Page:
Defining insurance models within climate change european policies

Abstract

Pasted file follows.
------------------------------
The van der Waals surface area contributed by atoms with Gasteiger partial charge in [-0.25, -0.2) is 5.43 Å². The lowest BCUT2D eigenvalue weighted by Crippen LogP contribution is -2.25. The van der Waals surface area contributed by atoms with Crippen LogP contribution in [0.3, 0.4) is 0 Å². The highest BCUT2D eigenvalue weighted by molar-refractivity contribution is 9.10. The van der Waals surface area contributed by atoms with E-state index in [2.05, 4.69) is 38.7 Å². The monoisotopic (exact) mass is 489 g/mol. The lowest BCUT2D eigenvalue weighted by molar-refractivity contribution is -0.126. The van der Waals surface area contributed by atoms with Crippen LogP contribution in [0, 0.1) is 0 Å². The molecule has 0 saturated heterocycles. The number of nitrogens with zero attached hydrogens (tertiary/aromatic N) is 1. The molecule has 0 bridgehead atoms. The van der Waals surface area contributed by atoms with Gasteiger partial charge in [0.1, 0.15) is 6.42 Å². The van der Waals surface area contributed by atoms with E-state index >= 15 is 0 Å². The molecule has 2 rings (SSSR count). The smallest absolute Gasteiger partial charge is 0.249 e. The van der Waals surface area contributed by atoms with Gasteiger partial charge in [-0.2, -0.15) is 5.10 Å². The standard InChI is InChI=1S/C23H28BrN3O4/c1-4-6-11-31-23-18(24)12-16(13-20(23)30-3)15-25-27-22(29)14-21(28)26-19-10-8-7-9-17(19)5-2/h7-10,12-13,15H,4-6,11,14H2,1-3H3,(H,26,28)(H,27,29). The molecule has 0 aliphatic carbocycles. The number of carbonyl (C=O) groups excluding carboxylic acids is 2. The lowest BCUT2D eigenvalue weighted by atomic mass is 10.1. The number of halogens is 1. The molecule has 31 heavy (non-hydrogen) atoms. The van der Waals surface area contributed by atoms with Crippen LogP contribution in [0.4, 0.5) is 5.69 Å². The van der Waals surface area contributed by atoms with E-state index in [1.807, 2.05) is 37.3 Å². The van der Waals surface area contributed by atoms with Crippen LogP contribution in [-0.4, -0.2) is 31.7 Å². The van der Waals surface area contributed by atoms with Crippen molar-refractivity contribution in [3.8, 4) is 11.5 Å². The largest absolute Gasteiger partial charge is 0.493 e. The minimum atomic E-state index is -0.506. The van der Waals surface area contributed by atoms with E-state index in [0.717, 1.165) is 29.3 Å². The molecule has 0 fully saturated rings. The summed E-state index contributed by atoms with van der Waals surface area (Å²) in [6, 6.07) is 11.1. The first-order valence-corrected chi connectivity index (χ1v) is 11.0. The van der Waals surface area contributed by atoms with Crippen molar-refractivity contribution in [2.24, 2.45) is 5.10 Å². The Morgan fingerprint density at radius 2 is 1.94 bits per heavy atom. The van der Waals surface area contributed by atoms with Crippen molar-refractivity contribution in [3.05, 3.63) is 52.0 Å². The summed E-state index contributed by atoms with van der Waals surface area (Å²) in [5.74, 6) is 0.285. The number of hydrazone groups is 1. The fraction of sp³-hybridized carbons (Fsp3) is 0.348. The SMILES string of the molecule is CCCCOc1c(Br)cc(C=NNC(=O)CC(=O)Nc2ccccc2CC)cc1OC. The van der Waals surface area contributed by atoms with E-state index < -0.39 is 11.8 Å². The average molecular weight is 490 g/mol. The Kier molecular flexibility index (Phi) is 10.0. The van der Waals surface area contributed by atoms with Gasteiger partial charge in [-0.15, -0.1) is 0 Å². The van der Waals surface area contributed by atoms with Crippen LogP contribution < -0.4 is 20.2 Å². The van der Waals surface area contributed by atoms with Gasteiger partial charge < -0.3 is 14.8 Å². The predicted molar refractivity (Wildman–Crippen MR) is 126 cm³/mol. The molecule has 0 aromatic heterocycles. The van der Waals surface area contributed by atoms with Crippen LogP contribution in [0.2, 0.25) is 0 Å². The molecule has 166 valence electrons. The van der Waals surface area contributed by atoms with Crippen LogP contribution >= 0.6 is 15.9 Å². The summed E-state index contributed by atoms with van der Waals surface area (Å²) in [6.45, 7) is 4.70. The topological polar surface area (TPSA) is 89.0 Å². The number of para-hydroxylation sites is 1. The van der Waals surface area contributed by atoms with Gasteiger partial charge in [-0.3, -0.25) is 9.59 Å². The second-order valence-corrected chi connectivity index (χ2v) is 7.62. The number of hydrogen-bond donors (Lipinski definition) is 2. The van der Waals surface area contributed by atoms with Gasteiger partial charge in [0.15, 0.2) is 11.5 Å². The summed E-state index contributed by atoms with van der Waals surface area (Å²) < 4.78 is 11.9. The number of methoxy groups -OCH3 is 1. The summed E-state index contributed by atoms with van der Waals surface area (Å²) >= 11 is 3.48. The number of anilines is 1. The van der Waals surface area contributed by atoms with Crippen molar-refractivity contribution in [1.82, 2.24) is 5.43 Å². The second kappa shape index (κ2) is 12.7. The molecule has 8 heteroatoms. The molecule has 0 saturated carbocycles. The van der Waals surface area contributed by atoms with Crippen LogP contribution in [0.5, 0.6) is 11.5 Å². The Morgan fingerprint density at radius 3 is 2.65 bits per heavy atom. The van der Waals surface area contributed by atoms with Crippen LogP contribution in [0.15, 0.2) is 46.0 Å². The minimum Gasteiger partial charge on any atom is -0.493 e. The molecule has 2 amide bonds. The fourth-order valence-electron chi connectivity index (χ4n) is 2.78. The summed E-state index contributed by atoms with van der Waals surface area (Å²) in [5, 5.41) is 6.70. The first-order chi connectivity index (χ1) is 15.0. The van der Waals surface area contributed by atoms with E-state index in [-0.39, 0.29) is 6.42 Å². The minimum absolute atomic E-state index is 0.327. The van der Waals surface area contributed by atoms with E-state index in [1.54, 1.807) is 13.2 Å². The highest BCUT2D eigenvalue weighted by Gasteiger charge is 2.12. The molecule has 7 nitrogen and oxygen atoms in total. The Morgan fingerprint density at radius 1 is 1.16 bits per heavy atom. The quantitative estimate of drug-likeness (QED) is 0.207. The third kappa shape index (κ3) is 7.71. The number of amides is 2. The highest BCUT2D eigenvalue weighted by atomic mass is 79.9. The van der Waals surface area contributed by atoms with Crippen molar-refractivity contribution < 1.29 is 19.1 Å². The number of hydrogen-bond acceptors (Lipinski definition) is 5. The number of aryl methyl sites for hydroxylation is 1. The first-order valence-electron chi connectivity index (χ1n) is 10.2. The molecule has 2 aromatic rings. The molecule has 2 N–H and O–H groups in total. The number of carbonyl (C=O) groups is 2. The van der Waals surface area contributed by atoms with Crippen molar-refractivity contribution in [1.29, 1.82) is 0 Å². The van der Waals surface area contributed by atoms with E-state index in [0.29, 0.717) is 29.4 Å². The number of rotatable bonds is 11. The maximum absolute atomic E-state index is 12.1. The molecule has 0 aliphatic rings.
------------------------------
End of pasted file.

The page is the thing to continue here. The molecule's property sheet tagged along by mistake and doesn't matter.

The paper outlines the role of insurance as a political economic tool that can be used to face the issue of climate change. The magnitude of potential loss, the adverse social and economic consequences for millions of people and considerable fiscal strain imposed on the government budget by weather disasters indicate that governments can benefit significantly from the use of insurance instrument that would seamlessly not only cover damage but also incentivate risk reduction behaviours. Looking at the diversity of existing insurance systems in European countries, natural hazards insurance is examined in terms of private and public involvement, taking into account the EU climate change policies framework. The paper analyses the economic efficiency of different insurance models in relation to the informational imperfections, i.e. adverse selection, moral hazard, and market imperfection, i.e. charity hazard and transaction costs. Moreover, the different models are considered for the way they likely affect incentives to address climate change seeking mechanism to facilitate the mitigation of greenhouse gas emissions, the adaptation to the inevitable impacts of climate change, and the development of climate risk financial management. Conclusive remarks are presented about the possible future development of an European insurance system to find an economic efficient response to natural hazards caused by climate change

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